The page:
Recently, NEJM Editor-in-Chief Jeffrey Drazen and his senior editors have shown a disturbing disregard for the journal's traditionally high standards. This became most apparent when, in 2013, they published a series of pieces that provided a misleading and unbalanced assessment of an unethical clinical trial involving more than 1,300 premature babies.
A letter published online in the Lancet on Oct. 10, by a distinguished group of scientists, ethicists and physicians from all over the world, makes an urgent plea for embarking on research for experimental Ebola treatments that would not randomize patients to a control arm that provides only conventional care or conventional care along with a placebo.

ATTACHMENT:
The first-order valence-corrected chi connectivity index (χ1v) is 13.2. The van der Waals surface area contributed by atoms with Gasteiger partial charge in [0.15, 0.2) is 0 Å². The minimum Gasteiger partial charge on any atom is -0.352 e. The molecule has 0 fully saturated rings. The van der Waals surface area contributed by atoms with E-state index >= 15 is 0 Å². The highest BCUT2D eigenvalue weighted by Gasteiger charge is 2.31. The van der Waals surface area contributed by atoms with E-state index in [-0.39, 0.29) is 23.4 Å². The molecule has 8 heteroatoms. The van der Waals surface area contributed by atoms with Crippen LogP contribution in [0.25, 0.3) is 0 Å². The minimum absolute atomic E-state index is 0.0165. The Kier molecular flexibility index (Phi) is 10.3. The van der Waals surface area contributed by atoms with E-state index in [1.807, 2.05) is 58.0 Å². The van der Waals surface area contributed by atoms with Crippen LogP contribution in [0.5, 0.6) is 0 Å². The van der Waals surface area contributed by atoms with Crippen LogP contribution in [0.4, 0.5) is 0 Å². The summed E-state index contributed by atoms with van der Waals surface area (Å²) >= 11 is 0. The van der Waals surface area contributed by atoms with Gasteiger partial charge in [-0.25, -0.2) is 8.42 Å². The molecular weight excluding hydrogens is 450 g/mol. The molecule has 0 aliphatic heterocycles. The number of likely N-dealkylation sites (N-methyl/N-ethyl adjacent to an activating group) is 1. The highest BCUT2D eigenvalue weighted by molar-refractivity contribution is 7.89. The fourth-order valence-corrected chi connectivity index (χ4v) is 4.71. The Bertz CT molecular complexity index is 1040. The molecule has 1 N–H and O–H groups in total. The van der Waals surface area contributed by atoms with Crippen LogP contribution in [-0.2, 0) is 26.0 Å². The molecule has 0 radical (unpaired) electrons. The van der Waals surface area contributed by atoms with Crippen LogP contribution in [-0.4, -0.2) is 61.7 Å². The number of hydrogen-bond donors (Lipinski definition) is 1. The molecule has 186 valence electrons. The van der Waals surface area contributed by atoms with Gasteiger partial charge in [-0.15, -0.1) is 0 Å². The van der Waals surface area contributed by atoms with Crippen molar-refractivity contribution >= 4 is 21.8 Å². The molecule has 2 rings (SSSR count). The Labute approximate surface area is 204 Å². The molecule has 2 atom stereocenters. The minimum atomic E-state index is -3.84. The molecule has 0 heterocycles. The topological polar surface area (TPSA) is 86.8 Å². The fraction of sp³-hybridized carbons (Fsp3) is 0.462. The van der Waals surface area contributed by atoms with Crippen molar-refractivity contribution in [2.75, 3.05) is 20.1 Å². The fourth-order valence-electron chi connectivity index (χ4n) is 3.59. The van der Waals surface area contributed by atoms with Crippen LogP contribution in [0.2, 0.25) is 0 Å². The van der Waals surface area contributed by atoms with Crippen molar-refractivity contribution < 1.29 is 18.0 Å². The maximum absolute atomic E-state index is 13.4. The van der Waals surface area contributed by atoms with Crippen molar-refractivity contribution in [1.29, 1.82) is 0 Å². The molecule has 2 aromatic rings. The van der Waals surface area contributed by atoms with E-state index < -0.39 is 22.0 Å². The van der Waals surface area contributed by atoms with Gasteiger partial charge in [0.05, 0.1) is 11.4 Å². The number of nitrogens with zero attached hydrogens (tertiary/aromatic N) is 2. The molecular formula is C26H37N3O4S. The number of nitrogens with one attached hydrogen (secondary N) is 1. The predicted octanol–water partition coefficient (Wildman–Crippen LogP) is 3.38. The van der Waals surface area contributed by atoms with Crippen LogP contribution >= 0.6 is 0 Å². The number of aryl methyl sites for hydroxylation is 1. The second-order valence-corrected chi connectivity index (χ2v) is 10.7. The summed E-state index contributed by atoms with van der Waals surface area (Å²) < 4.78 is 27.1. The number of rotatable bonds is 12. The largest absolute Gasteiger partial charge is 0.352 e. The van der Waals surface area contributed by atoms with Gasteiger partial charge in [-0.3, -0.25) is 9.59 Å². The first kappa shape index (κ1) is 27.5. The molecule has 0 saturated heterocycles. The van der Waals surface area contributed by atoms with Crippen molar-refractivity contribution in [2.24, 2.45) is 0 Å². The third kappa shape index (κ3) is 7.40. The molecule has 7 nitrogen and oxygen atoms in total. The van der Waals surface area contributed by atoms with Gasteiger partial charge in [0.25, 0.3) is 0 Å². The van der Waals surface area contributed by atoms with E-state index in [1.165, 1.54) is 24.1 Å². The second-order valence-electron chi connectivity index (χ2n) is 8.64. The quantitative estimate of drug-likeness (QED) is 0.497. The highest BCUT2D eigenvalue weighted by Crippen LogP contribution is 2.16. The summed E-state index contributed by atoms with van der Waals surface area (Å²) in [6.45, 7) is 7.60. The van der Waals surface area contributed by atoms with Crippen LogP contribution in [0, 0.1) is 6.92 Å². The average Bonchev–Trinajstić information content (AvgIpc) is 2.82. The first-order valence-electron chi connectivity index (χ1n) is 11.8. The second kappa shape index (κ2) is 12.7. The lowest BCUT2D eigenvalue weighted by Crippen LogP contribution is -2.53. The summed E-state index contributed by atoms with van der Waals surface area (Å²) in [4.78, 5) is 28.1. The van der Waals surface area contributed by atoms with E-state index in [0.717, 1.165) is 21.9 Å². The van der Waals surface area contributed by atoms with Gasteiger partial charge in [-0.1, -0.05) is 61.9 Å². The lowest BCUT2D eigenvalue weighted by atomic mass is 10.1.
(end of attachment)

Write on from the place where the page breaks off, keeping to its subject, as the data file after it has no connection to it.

Imagine being pregnant while having a chronic health condition such as diabetes, hypertension, depression or asthma, or being diagnosed with an illness while pregnant. Amazingly, your doctor may not know exactly what treatments or drugs, or what dose, will work best for you. This is a reality faced by American women every day.
Gender-based medicine is a budding 21st-century concept. New and fascinating findings are frequent in this field of study. However, the full extent of gender differences in medicine is still to be seen, and for that we rely entirely on research in gender biology and the forward push to ensure proper gender representation in clinical trials.
The need for these drugs is greatest in the countries where the epidemic is raging. Their residents come first. Because clinical trials for safety and efficacy can be carried out only in such countries, even the "compassionate use" of an unproven drug in severely limited supply should be granted first to inhabitants of the nations that have been most severely affected.